SharePoint 2013: How to create a Web Application and Site Collection

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Confused about the logical structure of SharePoint? You don't have to be! For starters, let's define a web application and site collection.

What is a Web Application in SharePoint?

It's the highest-level component in the logical architecture of SharePoint. Everything else--site collections, lists, libraries--all come underneath the web application. Web Applications provide the ability to isolate content, processes, features and users. For example, you can separate the content anonymous users can see vs. what authenticated users can see by hosting the same content in different web apps. It's also an IIS (Internet Information Services) site that contains site collection(s). And in fact, they can contain multiple site collections, up to 750,000 per SharePoint farm. Web apps, however, are not created in IIS but they can be restarted independently in IIS.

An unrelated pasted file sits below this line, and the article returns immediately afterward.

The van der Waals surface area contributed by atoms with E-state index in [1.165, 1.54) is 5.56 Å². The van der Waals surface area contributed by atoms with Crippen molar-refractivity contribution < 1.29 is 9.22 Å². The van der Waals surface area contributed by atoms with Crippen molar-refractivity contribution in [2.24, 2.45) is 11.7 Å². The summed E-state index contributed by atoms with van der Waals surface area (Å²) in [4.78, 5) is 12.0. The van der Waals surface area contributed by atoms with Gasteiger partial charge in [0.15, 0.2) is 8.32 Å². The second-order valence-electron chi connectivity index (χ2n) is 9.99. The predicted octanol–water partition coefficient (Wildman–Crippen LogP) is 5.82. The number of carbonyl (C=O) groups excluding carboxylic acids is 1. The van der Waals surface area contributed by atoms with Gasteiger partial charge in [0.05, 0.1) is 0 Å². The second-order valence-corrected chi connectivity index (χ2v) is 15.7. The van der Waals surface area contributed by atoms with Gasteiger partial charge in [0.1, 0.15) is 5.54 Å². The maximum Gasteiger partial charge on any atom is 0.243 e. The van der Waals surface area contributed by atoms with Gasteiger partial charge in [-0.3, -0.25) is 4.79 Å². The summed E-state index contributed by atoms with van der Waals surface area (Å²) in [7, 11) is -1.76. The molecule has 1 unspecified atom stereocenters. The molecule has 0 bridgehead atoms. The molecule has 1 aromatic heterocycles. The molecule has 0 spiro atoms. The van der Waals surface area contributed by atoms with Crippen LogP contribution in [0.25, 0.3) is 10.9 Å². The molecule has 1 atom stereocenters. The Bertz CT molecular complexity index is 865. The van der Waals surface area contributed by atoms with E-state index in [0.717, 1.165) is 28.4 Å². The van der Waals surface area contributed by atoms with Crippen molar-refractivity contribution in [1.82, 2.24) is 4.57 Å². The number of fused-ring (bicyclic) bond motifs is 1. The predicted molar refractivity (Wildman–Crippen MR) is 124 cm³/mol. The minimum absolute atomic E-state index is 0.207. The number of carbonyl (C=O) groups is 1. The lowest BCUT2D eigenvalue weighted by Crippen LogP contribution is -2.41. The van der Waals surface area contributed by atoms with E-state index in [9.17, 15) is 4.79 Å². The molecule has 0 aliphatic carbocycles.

What is a Site Collection in SharePoint?

It is, quite simply, a collection of sites. Whether you're using SharePoint for your companies' intranet or your forward-facing internet or both, site collections let you organize sites into logical groups.

Why would you need multiple site collections? It depends. One common reason is so that you can create a site collection for each individual team or department.  Each collection has its own admin, permissions, user groups, etc. In a large corporation, from an admin standpoint, creating a new collection is easier than creating more sub-sites.

To learn step-by-step how to create these and understand better how they work together, watch the webinar above and download the webinar slides here. And, for more information, check out our SharePoint 2013 Administration training.

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Contributor

Dana Gagnon

is the Director of Branded Content at Pluralsight. After working for years in Chicago media, she joined the team in 2012 to continue bringing quality news, tips and more to Pluralsight's audience. Find her @ChicagoDana or on Google+.